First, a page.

CHICAGO (AP) — Frustrated after a pair of strikeouts, Adam Dunn watched video of his first two at-bats between innings to see why he was missing so many pitches in such an important game for the Chicago White Sox.
Assessing his swing with hitting coach Jeff Manto, Dunn apparently figured out the problem.
The burly slugger homered in consecutive plate appearances, including a clutch three-run shot in the eighth inning, and the White Sox beat the Cleveland Indians 5-4 on Monday night to maintain their one-game lead in the AL Central.
Dunn also went deep in the sixth as Chicago snapped a five-game losing streak and stayed in front of second-place Detroit, which beat Kansas City 6-2. The top two teams in the division each have nine games left.
"The last homer, that probably was the most important so far in my career," Dunn said. "That was a win we needed."
The designated hitter drove an 0-2 pitch from Vinnie Pestano (3-3) over the wall in right-center with runners on the corners and two out in the eighth, putting Chicago ahead 5-3. Kevin Youkilis kept the inning alive with an infield single off third baseman Jack Hannahan's glove before Dunn connected for No. 41 on the year.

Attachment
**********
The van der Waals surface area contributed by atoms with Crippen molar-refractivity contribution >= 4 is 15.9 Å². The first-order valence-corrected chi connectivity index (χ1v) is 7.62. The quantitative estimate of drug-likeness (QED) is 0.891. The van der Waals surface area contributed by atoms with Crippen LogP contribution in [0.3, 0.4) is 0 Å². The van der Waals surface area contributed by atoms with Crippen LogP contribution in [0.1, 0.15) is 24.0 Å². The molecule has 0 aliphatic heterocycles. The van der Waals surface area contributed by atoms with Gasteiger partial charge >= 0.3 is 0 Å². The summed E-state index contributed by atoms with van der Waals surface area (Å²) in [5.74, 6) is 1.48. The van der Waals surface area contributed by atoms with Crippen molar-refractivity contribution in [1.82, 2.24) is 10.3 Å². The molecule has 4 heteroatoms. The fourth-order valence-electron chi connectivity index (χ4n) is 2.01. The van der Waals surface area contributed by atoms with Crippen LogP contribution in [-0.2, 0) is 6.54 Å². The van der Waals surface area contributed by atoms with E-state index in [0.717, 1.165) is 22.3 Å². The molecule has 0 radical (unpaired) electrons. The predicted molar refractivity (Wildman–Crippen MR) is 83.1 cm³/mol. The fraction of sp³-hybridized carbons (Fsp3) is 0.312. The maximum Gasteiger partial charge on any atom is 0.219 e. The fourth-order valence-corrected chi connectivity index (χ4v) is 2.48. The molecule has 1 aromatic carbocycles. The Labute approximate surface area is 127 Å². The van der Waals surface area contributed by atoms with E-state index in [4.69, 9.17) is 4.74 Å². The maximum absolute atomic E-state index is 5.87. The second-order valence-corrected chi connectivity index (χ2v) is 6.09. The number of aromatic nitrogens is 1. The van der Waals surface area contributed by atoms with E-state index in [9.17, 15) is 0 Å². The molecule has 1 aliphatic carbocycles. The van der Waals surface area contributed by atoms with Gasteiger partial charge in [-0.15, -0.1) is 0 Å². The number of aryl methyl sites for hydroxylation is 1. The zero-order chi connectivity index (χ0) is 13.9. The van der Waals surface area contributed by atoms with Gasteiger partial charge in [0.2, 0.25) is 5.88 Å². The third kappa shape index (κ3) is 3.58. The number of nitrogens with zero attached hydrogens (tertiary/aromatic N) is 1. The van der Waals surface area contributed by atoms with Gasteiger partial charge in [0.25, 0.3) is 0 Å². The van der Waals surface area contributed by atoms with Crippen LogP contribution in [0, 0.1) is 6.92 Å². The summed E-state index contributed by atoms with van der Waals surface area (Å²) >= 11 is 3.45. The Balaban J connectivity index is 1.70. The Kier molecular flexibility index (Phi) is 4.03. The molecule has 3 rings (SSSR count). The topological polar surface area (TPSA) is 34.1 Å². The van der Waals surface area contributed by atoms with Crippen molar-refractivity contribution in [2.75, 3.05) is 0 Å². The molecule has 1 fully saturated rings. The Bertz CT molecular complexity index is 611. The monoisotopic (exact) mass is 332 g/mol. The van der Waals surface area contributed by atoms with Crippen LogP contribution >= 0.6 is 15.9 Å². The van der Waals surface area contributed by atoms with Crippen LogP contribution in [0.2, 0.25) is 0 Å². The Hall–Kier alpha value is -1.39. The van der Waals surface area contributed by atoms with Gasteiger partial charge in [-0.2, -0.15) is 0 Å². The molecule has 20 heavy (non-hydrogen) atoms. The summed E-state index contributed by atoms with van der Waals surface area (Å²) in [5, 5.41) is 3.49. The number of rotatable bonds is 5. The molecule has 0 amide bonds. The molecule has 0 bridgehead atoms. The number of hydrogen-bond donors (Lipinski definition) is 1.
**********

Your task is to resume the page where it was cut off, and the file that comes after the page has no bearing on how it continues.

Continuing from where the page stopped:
"We were struggling to score runs," said Dunn, who entered the game in a 2-for-21 skid. "That guy's tough man. I hadn't been seeing the ball real good. He left the pitch over and it was one I was kind of swinging and missing at for about a week. Just happened to hit the barrel."
Said Pestano: "You can't make mistakes to those guys. You have to get ahead and you have to bring it. I wasn't throwing my off-speed for strikes tonight. That had me leaning on fastball, missed a spot and he got me."
Brett Myers (3-3) pitched the eighth for the win. The Indians got a run in the ninth when Shin-Soo Choo hit a two-out RBI double off Donnie Veal, who then retired Jason Kipnis on a grounder to convert his first save opportunity of the season.
Dunn reached 40 homers in a season for the first time since 2008 and the sixth time in his career. It's quite a turnaround from last season, when he batted .159 with 11 homers in his first year with Chicago.
This has become one of the most enjoyable and crucial stretches of his career. The slugger has never reached the playoffs in 12 big league seasons.
"It's baseball. I don't look at it being important or this or that. This is your job," Dunn said. "Obviously everybody wants to get to the postseason, but it's just fun. It's fun right now when every single game matters. I think a lot of times you put a lot of pressure on yourself. Take a step back once in a while."